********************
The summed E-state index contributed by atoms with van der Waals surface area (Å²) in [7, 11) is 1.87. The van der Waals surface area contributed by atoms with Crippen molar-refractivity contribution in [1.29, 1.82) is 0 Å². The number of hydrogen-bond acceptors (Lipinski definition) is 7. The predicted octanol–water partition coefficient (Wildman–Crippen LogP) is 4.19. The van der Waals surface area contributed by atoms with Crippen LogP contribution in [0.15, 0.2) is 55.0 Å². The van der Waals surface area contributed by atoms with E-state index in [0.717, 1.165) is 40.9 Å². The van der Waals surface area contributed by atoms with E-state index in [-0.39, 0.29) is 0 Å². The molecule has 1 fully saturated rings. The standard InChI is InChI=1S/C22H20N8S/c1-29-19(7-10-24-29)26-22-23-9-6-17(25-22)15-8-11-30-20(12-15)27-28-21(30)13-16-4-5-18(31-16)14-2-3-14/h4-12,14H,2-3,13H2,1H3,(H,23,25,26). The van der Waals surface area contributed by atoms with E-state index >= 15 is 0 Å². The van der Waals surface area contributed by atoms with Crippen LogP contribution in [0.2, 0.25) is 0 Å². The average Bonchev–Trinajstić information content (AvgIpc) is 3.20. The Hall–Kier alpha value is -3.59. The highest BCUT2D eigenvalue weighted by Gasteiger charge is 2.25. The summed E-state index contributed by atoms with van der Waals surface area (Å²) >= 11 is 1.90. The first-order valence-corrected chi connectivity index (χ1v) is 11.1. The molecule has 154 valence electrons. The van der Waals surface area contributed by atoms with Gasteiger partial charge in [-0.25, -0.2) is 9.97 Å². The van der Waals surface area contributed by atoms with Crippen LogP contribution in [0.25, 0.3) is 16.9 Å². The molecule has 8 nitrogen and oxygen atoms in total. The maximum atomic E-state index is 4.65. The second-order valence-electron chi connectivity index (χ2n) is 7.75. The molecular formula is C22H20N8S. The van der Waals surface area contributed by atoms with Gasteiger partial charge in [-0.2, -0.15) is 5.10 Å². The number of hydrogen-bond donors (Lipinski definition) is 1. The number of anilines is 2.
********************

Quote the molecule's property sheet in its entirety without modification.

The summed E-state index contributed by atoms with van der Waals surface area (Å²) in [7, 11) is 1.87. The van der Waals surface area contributed by atoms with Crippen molar-refractivity contribution in [1.29, 1.82) is 0 Å². The number of hydrogen-bond acceptors (Lipinski definition) is 7. The predicted octanol–water partition coefficient (Wildman–Crippen LogP) is 4.19. The van der Waals surface area contributed by atoms with Crippen LogP contribution in [0.15, 0.2) is 55.0 Å². The van der Waals surface area contributed by atoms with E-state index in [0.717, 1.165) is 40.9 Å². The van der Waals surface area contributed by atoms with E-state index in [-0.39, 0.29) is 0 Å². The molecule has 1 fully saturated rings. The standard InChI is InChI=1S/C22H20N8S/c1-29-19(7-10-24-29)26-22-23-9-6-17(25-22)15-8-11-30-20(12-15)27-28-21(30)13-16-4-5-18(31-16)14-2-3-14/h4-12,14H,2-3,13H2,1H3,(H,23,25,26). The van der Waals surface area contributed by atoms with E-state index >= 15 is 0 Å². The van der Waals surface area contributed by atoms with Crippen LogP contribution in [0.2, 0.25) is 0 Å². The average Bonchev–Trinajstić information content (AvgIpc) is 3.20. The Hall–Kier alpha value is -3.59. The highest BCUT2D eigenvalue weighted by Gasteiger charge is 2.25. The summed E-state index contributed by atoms with van der Waals surface area (Å²) >= 11 is 1.90. The first-order valence-corrected chi connectivity index (χ1v) is 11.1. The molecule has 154 valence electrons. The van der Waals surface area contributed by atoms with Gasteiger partial charge in [-0.25, -0.2) is 9.97 Å². The van der Waals surface area contributed by atoms with Crippen LogP contribution in [0.25, 0.3) is 16.9 Å². The molecule has 8 nitrogen and oxygen atoms in total. The maximum atomic E-state index is 4.65. The second-order valence-electron chi connectivity index (χ2n) is 7.75. The molecular formula is C22H20N8S. The van der Waals surface area contributed by atoms with Gasteiger partial charge in [-0.2, -0.15) is 5.10 Å². The number of hydrogen-bond donors (Lipinski definition) is 1. The number of anilines is 2.